In a way, I suppose I’m lucky. I don’t think I’ve ever been personally challenged on my level of geek knowledge, just because I’m a girl. My experience of the Toronto fandom community has always had a strong mixture of boy, girl, and other nerds, with women making strong contributions to our community and with fan-run events. Girl geeks are pretty common, at least in the spaces I hang out in. But like all geek girls I’ve desperately searched for myself in the media I love–a heroine who doesn’t get fridged and isn’t there to be the token female, or worse, the one-dimensional love interest (or worst of all, all three). I’ve put up with the absurdly impractical and oversexualised superhero costumes, having to look in the boys’ rows of the toy store for action figures, and every bloody nerd girl shirt being pink. I ask you, when did Supergirl or Batgirl EVER wear a hot pink costume or a hot pink glittery shield? EVER? AND WHERE IS MY BLACK WIDOW MOVIE ALREADY??? Seriously, Marvel, *ten years* from the release of Iron Man it takes you to release a female-led movie, and it’s Captain Marvel instead of Black Widow, a character you’ve already used 4 times? /rant

Back on track, chapter 4 is about Geek Girl Feminism, looking for the best representations in media and pointing out that unlike the stereotyped antisocial teen nerd boy who lives in his parents’ basement and can’t talk to girls (and his awful, AWFUL counterpart the mythical Fake Geek Girl), women make up a large part of fandom and we have the right to love what we love and to know that we are the heroes every bit as much as the guys are. (See Sam’s awesome Geek Girl’s Litany for Feminism below.)

It can be intimidating to insert yourself into a tightly-knit yet wildly diverse community like fandom can be, especially when you get nonsense like GamerGate giving nerdiness and gamers a bad name in the media. (Yes, it was nonsense, if you feel the need to dox and threaten to injure, rape or kill ANYONE in the name of your argument you are an asshole and you lose any modicum of respect for your argument and for you personally). That said, fandom can be an amazing place and you can meet amazing people who not only love what you love, but can share with you other amazing things that you will love. Fandom can enrich your life, give you friends and interests and sometimes even a career. Fandom is filled with smart, creative, hardworking people, and they can be very welcoming to newbies. If you want to jump into the deep end and sally forth to your first convention all on your own, go ahead– it’s how we used to do it (it’s what I did). If you want some great tips, this book is a great guide for how to venture in, both in person at cons and good online spaces to introduce yourself.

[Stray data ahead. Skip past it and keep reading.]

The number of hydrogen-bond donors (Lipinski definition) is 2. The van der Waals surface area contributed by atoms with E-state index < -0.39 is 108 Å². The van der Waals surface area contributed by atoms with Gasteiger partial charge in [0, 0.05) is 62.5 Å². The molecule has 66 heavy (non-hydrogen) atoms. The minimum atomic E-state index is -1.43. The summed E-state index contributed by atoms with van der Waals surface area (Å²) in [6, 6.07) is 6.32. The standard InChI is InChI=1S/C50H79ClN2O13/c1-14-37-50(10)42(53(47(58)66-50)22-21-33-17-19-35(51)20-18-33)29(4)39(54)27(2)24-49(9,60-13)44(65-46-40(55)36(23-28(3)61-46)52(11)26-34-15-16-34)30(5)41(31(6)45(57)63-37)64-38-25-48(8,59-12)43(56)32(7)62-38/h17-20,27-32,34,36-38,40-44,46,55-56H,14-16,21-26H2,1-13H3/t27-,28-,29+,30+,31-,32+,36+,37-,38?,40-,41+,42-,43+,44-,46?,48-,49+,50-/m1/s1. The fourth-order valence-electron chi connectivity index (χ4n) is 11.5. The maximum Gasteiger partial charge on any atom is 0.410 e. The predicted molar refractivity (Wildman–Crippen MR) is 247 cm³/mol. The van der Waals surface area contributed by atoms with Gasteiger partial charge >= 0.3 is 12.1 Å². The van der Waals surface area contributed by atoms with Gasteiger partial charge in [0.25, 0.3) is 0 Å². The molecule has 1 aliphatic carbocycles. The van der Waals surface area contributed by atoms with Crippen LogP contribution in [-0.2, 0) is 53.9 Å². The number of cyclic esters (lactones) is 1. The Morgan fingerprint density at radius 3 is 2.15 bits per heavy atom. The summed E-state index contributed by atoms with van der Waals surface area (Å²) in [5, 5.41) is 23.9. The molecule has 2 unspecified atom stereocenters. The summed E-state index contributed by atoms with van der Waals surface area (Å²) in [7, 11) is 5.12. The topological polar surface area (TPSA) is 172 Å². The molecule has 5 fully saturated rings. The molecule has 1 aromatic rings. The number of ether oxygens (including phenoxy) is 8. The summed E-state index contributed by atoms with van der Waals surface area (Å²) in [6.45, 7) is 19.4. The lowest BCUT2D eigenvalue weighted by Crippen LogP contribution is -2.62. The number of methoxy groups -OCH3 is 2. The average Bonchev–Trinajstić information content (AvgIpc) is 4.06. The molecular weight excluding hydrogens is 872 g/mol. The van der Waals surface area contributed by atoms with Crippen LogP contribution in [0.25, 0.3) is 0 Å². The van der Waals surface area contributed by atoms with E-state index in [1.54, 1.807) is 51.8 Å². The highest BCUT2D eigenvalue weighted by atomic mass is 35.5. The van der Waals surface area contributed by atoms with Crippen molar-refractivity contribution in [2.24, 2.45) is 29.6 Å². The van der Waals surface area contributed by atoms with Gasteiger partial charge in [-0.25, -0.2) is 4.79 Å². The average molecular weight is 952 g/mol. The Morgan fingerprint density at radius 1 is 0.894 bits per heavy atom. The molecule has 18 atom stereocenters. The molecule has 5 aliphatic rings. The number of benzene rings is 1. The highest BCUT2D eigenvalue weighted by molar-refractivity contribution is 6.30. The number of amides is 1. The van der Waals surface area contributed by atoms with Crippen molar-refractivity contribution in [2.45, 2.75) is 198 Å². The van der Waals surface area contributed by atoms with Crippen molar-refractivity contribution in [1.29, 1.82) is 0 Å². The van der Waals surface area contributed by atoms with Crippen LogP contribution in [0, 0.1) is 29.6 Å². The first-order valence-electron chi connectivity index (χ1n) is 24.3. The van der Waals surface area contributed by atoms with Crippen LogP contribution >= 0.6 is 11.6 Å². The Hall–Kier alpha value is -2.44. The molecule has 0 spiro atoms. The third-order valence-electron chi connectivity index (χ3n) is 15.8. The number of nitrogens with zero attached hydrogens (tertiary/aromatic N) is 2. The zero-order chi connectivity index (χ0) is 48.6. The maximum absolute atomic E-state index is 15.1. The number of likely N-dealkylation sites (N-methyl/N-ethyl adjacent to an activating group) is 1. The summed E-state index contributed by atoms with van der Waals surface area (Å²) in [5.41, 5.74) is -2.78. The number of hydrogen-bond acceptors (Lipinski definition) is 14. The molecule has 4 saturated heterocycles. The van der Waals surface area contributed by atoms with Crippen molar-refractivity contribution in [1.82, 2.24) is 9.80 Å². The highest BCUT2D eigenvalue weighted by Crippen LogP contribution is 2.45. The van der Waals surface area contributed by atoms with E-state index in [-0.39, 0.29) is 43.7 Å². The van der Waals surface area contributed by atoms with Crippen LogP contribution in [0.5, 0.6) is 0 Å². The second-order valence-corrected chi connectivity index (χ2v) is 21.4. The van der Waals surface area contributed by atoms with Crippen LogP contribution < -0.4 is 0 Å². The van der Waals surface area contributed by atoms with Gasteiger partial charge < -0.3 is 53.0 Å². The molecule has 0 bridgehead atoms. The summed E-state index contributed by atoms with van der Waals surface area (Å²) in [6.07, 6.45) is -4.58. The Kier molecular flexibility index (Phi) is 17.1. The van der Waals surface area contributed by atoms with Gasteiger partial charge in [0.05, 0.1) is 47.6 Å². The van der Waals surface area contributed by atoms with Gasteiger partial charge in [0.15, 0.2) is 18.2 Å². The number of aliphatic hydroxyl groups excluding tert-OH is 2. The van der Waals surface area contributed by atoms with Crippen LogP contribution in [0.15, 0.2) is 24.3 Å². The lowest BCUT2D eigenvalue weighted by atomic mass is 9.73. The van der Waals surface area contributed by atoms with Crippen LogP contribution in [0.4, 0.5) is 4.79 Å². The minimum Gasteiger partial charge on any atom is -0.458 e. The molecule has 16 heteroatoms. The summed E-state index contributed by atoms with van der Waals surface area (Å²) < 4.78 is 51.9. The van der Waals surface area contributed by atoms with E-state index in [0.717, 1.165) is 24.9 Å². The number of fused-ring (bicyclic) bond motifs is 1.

Now, if you’ll excuse me, Sam made some great recommendations and I think I need to go hunt them down (and rewatch/reread any old favourites she listed). Hey Sam, any time you want to trade kickass-chick book lists, let me know. I have a feeling you would LOVE Esther Friesner’s Chicks in Chainmail anthology series. Two words: Amazon Comedy.

The Geek Girl’s Litany for Feminism
I am a geek girl and I am a feminist. I embrace the word “fangirl” with open arms. I don’t have to prove my nerd cred to anyone, ever. Whether I’m a comics noob, Or a fic writer typing up her next chapter, Or a hard-core gamer who sometimes forgets to sleep (Not that I ever do that), No one else gets to decide whether I do or do not belong. From SuperWhoLock to Shakarian I accept all fandom and ships As equally meaningful and important In our geek girl lives. Even if your OTP is my NOTP, I will still like you (Even if I have to unfollow your blog). I can wear makeup and R2D2 mini dresses, Or a Chewie T-shirt and ripped jeans, And the world has to deal with it; Because a geek feminist looks however she wants And doesn’t apologize. I will support empowering, lady-created media, And amazing female characters That make me feel like I could be Batgirl, If I just had some yellow Doc Martens And a vigilante complex. I’m the Doctor, not a companion; Buffy, not Bella; Nobody’s sidekick, love interest, or token female. I’m driving this ship. I’M A FANGIRL, A FEMINIST, AND A FORCE TO BE RECKONED WITH.

Fangirl's Litany

Today I Read…Cinderella Ate My Daughter